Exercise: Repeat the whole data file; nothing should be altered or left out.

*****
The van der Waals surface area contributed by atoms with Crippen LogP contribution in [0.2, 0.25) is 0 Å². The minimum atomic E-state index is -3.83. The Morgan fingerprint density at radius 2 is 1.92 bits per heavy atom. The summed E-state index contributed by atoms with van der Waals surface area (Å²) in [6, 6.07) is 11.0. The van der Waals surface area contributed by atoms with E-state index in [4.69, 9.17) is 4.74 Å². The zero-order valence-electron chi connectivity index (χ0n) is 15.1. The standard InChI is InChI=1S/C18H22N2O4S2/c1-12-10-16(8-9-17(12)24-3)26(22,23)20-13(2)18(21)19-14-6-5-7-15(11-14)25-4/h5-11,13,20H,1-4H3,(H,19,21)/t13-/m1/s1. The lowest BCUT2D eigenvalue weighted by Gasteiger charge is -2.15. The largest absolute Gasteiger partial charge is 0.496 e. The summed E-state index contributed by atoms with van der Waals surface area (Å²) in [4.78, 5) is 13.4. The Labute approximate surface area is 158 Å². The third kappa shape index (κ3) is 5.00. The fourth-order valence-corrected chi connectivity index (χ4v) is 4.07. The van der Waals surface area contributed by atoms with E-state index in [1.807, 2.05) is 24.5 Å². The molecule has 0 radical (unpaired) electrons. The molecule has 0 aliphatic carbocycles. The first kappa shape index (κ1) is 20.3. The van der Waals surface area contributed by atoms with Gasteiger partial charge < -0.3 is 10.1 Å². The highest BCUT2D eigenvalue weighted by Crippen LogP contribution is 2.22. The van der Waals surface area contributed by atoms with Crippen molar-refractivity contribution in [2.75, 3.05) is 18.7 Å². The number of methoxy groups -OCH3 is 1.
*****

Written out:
The van der Waals surface area contributed by atoms with Crippen LogP contribution in [0.2, 0.25) is 0 Å². The minimum atomic E-state index is -3.83. The Morgan fingerprint density at radius 2 is 1.92 bits per heavy atom. The summed E-state index contributed by atoms with van der Waals surface area (Å²) in [6, 6.07) is 11.0. The van der Waals surface area contributed by atoms with E-state index in [4.69, 9.17) is 4.74 Å². The zero-order valence-electron chi connectivity index (χ0n) is 15.1. The standard InChI is InChI=1S/C18H22N2O4S2/c1-12-10-16(8-9-17(12)24-3)26(22,23)20-13(2)18(21)19-14-6-5-7-15(11-14)25-4/h5-11,13,20H,1-4H3,(H,19,21)/t13-/m1/s1. The lowest BCUT2D eigenvalue weighted by Gasteiger charge is -2.15. The largest absolute Gasteiger partial charge is 0.496 e. The summed E-state index contributed by atoms with van der Waals surface area (Å²) in [4.78, 5) is 13.4. The Labute approximate surface area is 158 Å². The third kappa shape index (κ3) is 5.00. The fourth-order valence-corrected chi connectivity index (χ4v) is 4.07. The van der Waals surface area contributed by atoms with E-state index in [1.807, 2.05) is 24.5 Å². The molecule has 0 radical (unpaired) electrons. The molecule has 0 aliphatic carbocycles. The first kappa shape index (κ1) is 20.3. The van der Waals surface area contributed by atoms with Gasteiger partial charge < -0.3 is 10.1 Å². The highest BCUT2D eigenvalue weighted by Crippen LogP contribution is 2.22. The van der Waals surface area contributed by atoms with Crippen molar-refractivity contribution in [2.75, 3.05) is 18.7 Å². The number of methoxy groups -OCH3 is 1.